Union shares not stolen or missing
Your report "Union uproar over 'missing' BEE shares" (March 30) makes serious claims against me, namely that I was involved in a company that bought about R80-million worth of shares in Sasol for private benefit using the name of the South African Chemical Workers' Union (Sacwu). The article claims that the union has not been able to find these shares.
The facts are as follows:
I was employed, as the chief executive of Nactu Investment Holdings, to scout for lucrative business transactions that the company could get involved in. I later resigned from the company to become an entrepreneur in my own right, but kept a close relationship with the National Congress of Trade Unions (Nactu).
In 2008 there was an invitation to the unions at Sasol to purchase the Sasol Inzalo shares before the public offering.
Sacwu, a Nactu affiliate, was one of the unions offered the shares.
The shares offered were to the value of R50-million and Sacwu had to pay R2.5-million in advance. Sacwu did not have the R2.5-million. It could not cede or pledge the shares as security either, because Sasol would not allow that. Nactu approached me on behalf of Sacwu to assist with funding and I agreed to do so.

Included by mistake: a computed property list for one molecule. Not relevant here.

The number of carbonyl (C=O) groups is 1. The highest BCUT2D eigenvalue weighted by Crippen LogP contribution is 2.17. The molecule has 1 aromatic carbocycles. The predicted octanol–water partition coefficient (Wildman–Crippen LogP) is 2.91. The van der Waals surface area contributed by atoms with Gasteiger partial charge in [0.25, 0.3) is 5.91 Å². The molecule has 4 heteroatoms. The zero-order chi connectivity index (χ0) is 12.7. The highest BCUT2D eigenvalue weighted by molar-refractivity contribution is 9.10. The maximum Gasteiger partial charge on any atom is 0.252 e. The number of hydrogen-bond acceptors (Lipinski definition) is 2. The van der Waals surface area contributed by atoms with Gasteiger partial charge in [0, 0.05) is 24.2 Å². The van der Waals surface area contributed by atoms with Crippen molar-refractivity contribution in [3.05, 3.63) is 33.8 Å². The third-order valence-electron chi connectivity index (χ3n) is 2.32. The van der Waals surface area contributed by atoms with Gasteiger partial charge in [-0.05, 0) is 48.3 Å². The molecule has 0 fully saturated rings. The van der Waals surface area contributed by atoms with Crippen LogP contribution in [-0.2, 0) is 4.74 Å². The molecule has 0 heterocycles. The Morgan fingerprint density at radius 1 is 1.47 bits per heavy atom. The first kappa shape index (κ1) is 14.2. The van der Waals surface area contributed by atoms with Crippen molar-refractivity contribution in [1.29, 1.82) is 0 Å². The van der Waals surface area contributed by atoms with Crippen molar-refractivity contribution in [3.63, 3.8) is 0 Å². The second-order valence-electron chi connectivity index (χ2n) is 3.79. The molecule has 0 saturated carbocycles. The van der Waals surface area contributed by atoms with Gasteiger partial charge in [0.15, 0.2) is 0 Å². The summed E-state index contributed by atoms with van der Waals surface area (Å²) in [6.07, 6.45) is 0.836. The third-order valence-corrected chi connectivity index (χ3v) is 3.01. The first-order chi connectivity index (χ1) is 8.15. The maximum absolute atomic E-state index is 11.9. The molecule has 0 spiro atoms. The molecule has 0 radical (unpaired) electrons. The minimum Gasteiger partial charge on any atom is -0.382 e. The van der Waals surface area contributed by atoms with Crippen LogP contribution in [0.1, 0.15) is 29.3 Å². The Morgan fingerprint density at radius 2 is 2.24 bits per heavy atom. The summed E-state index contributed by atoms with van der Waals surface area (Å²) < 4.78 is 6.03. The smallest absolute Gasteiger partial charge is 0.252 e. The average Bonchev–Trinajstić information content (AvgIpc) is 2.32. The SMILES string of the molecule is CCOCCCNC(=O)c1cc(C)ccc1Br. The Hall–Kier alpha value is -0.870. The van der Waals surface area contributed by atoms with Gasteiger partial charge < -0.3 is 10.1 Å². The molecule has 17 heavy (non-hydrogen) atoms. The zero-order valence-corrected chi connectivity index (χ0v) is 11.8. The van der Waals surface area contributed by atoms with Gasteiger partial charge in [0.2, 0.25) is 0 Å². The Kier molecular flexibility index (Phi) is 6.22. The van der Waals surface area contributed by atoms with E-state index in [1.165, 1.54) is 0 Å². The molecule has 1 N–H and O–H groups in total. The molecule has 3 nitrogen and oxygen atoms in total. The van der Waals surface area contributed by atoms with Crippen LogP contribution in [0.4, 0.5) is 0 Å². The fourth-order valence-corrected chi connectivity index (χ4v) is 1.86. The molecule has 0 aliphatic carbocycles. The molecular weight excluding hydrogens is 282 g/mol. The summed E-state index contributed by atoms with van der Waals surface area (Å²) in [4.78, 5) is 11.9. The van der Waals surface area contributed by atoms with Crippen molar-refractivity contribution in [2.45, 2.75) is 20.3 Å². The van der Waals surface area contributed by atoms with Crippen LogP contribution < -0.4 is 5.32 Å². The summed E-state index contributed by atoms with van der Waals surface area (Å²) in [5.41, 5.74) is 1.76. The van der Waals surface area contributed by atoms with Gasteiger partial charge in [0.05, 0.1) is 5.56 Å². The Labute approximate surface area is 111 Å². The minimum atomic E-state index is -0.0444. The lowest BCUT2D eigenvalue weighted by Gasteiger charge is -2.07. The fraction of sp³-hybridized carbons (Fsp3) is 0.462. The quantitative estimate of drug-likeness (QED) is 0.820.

A company was then registered - Nactu Investment Holding Inzalo (Pty) Ltd (reg 2008/005829/07).
The shareholders are Nactu Investment Holdings and Zingisa Mziki (my company), each with 50%. The company then offered to buy the shares for the R2.5-million.
We had decided that Zingisa Mziki would pay the whole amount on behalf of Nactu Investment Holding Inzalo, which would then sign a loan agreement whereby Zingisa was advancing it the 50% to buy its shares.
The directors of the company are Thoko Obisanya, George Sabelo, Manene Samela, Joseph Maqhekeni and Albert Masuku. The company still exists and the shares are still held in its name.
There has been no misappropriation or theft of any shares by any of the directors.
Sasol was aware of this arrangement and was quite happy with it. – Thoko Obisanya